I thought I would make a short excerpt from the sections on bread and milk in John Trusler’s The London Adviser and Guide: Containing every Instruction and Information Useful and Necessary to Persons Living in London and Coming to Reside There. The technicalities of buying bread and milk in London called into my mind The Cries of London, (or London Cries) a book that featured the songs and calls of the urban street vendors. Unfortunately, I couldn’t find an online version of the book, but I found many other resources and got a little carried away, as you can see. So, for this post, I’m excerpting information on bread and milk sellers from sources published in mid 1700s to late 1800s , including many images of milk maids (Surprisingly, there isn’t a great deal of art featuring bakers.)

Let’s dive into The London Adviser and Guide, published in 1786:

Continue reading “Buying Bread and Milk in 18th and 19th Century London”

Regency Menu for Four

I struggled writing this post.  I wanted to simply list some menus and recipes from The French Cook, or, The Art of Cookery, by Louis Eustache Ude from 1815.  Unfortunately, the recipes in the original book are difficult to locate because the dish names on the menus don’t match the recipes. After spending  more time on this little project than I intended, I  found a second addition of the book from 1822. Everyone must have complained to Ude, so he made an easy to read version. However, he used the same images for the courses as he did in the original edition, despite switching to English for the dish names, as well as changing some of the dishes. So, I doubt there is a direct correspondence from the French to the English in this post, but I have tried to blend the two editions together to match the illustrations.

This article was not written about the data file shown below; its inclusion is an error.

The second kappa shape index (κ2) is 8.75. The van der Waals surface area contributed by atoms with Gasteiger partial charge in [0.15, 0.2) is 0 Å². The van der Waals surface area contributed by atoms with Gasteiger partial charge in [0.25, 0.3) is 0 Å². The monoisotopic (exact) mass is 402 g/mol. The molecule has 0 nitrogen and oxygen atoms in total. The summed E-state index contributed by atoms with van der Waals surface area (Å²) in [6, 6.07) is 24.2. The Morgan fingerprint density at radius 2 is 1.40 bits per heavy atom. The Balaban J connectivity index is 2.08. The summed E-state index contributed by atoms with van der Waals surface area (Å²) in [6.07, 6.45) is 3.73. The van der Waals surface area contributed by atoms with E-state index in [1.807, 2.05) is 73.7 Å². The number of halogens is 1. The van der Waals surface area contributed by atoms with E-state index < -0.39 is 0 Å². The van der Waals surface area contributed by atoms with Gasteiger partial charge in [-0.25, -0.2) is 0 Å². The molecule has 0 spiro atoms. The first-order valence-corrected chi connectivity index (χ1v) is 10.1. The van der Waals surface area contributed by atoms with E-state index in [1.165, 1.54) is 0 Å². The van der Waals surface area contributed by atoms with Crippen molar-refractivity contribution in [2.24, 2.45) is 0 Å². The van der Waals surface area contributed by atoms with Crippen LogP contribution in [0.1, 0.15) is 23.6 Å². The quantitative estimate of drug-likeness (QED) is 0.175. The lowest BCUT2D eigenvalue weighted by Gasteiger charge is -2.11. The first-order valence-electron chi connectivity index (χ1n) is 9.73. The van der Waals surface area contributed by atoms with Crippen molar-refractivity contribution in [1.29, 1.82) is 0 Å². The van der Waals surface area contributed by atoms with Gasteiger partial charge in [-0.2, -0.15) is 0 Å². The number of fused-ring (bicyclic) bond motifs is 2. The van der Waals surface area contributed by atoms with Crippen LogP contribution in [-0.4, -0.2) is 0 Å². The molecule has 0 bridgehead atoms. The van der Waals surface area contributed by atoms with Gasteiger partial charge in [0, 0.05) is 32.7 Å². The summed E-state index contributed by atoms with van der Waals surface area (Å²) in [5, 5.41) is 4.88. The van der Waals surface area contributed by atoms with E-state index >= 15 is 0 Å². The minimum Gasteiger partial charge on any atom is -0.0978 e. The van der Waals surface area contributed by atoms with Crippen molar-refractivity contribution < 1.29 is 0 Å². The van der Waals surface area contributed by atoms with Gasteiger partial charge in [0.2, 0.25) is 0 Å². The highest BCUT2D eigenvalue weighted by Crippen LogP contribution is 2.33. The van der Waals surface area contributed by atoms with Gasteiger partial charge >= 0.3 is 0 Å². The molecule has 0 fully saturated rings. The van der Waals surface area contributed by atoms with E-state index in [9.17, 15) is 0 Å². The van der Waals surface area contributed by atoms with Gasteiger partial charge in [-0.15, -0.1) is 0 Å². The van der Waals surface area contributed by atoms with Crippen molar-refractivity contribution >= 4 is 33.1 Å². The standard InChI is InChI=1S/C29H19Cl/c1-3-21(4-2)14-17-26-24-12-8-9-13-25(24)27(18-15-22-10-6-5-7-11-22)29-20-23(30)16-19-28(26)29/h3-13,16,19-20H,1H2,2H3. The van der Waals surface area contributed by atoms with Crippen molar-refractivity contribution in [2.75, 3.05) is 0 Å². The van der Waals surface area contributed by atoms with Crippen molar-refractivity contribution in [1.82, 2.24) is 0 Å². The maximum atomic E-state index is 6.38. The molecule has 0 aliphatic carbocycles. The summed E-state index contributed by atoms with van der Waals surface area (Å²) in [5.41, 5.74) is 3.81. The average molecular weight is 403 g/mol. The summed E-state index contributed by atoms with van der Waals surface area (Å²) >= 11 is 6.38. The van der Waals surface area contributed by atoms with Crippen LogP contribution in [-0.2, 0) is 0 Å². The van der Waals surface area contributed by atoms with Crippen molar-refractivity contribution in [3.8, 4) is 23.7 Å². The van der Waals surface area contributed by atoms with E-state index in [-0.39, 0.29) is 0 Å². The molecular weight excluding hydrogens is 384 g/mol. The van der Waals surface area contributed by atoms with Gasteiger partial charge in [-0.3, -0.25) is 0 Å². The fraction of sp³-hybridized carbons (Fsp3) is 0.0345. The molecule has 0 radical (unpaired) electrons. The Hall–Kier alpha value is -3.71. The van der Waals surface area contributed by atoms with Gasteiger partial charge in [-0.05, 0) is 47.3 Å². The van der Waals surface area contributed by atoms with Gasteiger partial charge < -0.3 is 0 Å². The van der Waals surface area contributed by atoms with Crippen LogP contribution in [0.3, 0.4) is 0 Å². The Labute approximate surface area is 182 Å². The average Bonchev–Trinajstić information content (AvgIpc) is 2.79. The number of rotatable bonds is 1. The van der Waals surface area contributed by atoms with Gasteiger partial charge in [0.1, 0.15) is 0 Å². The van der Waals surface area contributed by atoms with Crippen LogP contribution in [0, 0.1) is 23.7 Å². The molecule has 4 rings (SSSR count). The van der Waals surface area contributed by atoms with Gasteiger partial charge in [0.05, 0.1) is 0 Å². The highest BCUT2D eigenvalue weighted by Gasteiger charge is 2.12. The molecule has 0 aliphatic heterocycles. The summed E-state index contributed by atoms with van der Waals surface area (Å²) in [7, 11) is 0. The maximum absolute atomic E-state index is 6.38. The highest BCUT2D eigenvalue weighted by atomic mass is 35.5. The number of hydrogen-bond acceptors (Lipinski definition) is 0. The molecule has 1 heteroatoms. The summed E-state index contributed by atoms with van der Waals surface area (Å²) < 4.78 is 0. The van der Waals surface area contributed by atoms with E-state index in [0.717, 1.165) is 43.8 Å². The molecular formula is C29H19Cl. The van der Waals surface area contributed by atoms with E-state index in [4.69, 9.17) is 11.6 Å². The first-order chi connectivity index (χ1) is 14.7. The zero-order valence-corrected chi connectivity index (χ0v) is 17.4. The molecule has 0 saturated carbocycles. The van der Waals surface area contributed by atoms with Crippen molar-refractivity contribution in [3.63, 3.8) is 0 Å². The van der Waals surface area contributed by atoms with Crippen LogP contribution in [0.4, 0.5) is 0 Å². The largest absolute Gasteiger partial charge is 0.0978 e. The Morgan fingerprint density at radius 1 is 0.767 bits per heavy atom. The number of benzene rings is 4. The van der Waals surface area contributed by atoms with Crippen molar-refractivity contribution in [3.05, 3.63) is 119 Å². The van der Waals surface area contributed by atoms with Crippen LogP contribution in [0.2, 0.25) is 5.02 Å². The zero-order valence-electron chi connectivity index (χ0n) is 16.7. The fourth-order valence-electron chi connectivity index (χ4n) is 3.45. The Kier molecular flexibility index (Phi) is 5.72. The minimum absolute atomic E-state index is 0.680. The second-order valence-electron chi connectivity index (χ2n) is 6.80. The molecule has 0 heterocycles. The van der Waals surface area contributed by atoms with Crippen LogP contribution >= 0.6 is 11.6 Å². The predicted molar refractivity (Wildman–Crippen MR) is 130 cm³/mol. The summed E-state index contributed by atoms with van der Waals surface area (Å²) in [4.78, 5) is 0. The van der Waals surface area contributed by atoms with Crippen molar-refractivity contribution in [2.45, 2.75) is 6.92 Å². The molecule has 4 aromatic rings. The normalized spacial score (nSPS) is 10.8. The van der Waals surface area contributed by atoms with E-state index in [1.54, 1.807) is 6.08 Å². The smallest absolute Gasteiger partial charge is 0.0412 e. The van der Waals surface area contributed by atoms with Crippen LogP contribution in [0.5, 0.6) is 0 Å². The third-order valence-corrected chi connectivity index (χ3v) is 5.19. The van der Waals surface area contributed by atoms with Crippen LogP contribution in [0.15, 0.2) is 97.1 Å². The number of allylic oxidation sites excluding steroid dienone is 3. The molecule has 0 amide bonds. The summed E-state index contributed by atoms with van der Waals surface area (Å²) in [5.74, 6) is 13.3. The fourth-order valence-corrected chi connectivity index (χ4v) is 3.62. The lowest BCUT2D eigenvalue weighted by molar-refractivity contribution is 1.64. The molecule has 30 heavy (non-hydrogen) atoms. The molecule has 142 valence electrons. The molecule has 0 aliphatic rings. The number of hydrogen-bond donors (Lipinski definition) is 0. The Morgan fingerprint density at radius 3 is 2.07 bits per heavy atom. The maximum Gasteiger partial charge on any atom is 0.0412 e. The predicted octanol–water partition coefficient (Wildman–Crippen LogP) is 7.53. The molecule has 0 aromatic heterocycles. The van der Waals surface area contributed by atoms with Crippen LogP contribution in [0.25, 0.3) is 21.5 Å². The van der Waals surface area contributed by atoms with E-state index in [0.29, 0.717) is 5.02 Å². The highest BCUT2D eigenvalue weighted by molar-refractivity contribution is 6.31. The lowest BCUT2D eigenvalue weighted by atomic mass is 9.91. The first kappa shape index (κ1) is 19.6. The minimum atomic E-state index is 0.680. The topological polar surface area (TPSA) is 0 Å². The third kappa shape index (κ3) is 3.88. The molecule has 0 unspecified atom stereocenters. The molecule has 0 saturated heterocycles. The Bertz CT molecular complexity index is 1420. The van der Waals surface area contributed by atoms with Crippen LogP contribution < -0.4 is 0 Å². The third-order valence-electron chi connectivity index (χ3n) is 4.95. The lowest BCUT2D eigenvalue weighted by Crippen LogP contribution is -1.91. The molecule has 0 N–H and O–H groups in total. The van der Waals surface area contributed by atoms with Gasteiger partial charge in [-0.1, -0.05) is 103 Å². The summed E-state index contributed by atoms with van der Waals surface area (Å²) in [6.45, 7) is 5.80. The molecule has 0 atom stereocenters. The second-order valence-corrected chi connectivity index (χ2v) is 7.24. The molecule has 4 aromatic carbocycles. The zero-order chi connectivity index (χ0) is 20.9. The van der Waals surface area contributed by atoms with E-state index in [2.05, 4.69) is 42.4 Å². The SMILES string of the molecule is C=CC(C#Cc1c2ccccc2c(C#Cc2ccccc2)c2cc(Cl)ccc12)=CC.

I shall endeavor to include more menus in the coming days. If you want to look up the actual recipes, I suggest the 2nd edition of The French Cook on Google Books. Also, Nancy Mayer has a great explanation of table Settings and removes on her site. Bill of fare for a dinner of four entries in summer time.

First course

  • Le Potage printannier,  or spring soup.
  • Les tranches de cabilleau, sauce aux huitres,  or crimp cod and oyster sauce.

 Two removes

  • La poularde à la Montmorencie,  or fowl la Mcntmorenci, garnished with a ragout a I’Allcmande. 
  • Le jambon de Westphalie, à l’essence,  or ham glazed with Espagnole.

Four entrées

  • La fricassée de poulets aux champignons, or fricassee of chicken and mushrooms.
  • Les côtelettes d’Agneau sautés, sauce à la Macédoine, or lamb chops saute, with asparagus, peas, &c. 
  • Le sauté de filets de poulets gras, au suprême, or fillets of fat chicken, saute au supreme. 
  • Les tendrons de veau glacés aux laitues, à l’essence or petits pdtes of fillet of fowl a la bechamelle.

Second course

  • Le chapon, or fowls roasted, garnished with water cresses.
  • Les cailles, or six quails

Four entrées

  • Les pois à la Françoise.
  • La gelée de fraises.
  • Les asperges en bâtonets, or asparagus with plain butter.
  • Les puits d’amour garnis de marmalade, or orange jellies in mosaiques. 
* Later edition includes Cauliflower with veloute sauce and Petit gateaux d’ la Manon.

Two removes of the roast.

  • La tart de groseilles rouges.
  • Le soufflé au citron, or souffle with lemon.
* Later edition includes Ramequin d la Sefton.
First Course

Second Course

Ude writes, “From the above statement it will be easy to make a bill of fare of four, six, eight, twelve, or sixteen entrees, and the other courses in proportion”